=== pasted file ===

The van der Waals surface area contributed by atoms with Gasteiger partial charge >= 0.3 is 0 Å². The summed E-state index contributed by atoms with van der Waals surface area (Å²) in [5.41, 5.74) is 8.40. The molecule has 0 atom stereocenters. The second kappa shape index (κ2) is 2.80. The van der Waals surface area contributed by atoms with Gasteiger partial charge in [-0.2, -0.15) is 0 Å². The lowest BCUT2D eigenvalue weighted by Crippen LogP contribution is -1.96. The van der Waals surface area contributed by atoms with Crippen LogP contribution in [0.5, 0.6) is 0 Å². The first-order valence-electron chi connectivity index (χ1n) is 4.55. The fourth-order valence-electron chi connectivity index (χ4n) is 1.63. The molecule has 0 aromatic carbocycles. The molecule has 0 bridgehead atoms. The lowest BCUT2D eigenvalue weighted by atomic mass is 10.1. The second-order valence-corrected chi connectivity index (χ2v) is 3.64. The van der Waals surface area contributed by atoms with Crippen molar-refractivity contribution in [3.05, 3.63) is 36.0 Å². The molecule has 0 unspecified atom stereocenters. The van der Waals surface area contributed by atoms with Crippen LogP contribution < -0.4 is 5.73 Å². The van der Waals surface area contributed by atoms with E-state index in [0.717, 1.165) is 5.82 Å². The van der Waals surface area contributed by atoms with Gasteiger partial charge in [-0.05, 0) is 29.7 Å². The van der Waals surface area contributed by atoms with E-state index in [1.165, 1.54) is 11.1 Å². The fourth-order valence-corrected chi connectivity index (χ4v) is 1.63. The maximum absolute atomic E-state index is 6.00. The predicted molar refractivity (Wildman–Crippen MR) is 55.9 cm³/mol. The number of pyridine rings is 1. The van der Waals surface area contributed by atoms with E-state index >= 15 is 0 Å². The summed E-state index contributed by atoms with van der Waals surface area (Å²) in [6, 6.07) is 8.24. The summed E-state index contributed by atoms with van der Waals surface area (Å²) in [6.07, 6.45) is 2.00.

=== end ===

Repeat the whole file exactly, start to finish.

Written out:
The van der Waals surface area contributed by atoms with Gasteiger partial charge >= 0.3 is 0 Å². The summed E-state index contributed by atoms with van der Waals surface area (Å²) in [5.41, 5.74) is 8.40. The molecule has 0 atom stereocenters. The second kappa shape index (κ2) is 2.80. The van der Waals surface area contributed by atoms with Gasteiger partial charge in [-0.2, -0.15) is 0 Å². The lowest BCUT2D eigenvalue weighted by Crippen LogP contribution is -1.96. The van der Waals surface area contributed by atoms with Crippen LogP contribution in [0.5, 0.6) is 0 Å². The first-order valence-electron chi connectivity index (χ1n) is 4.55. The fourth-order valence-electron chi connectivity index (χ4n) is 1.63. The molecule has 0 aromatic carbocycles. The molecule has 0 bridgehead atoms. The lowest BCUT2D eigenvalue weighted by atomic mass is 10.1. The second-order valence-corrected chi connectivity index (χ2v) is 3.64. The van der Waals surface area contributed by atoms with Crippen molar-refractivity contribution in [3.05, 3.63) is 36.0 Å². The molecule has 0 unspecified atom stereocenters. The van der Waals surface area contributed by atoms with Crippen LogP contribution < -0.4 is 5.73 Å². The van der Waals surface area contributed by atoms with E-state index in [0.717, 1.165) is 5.82 Å². The van der Waals surface area contributed by atoms with Gasteiger partial charge in [-0.05, 0) is 29.7 Å². The van der Waals surface area contributed by atoms with E-state index in [1.165, 1.54) is 11.1 Å². The fourth-order valence-corrected chi connectivity index (χ4v) is 1.63. The maximum absolute atomic E-state index is 6.00. The predicted molar refractivity (Wildman–Crippen MR) is 55.9 cm³/mol. The number of pyridine rings is 1. The van der Waals surface area contributed by atoms with E-state index >= 15 is 0 Å². The summed E-state index contributed by atoms with van der Waals surface area (Å²) in [6, 6.07) is 8.24. The summed E-state index contributed by atoms with van der Waals surface area (Å²) in [6.07, 6.45) is 2.00.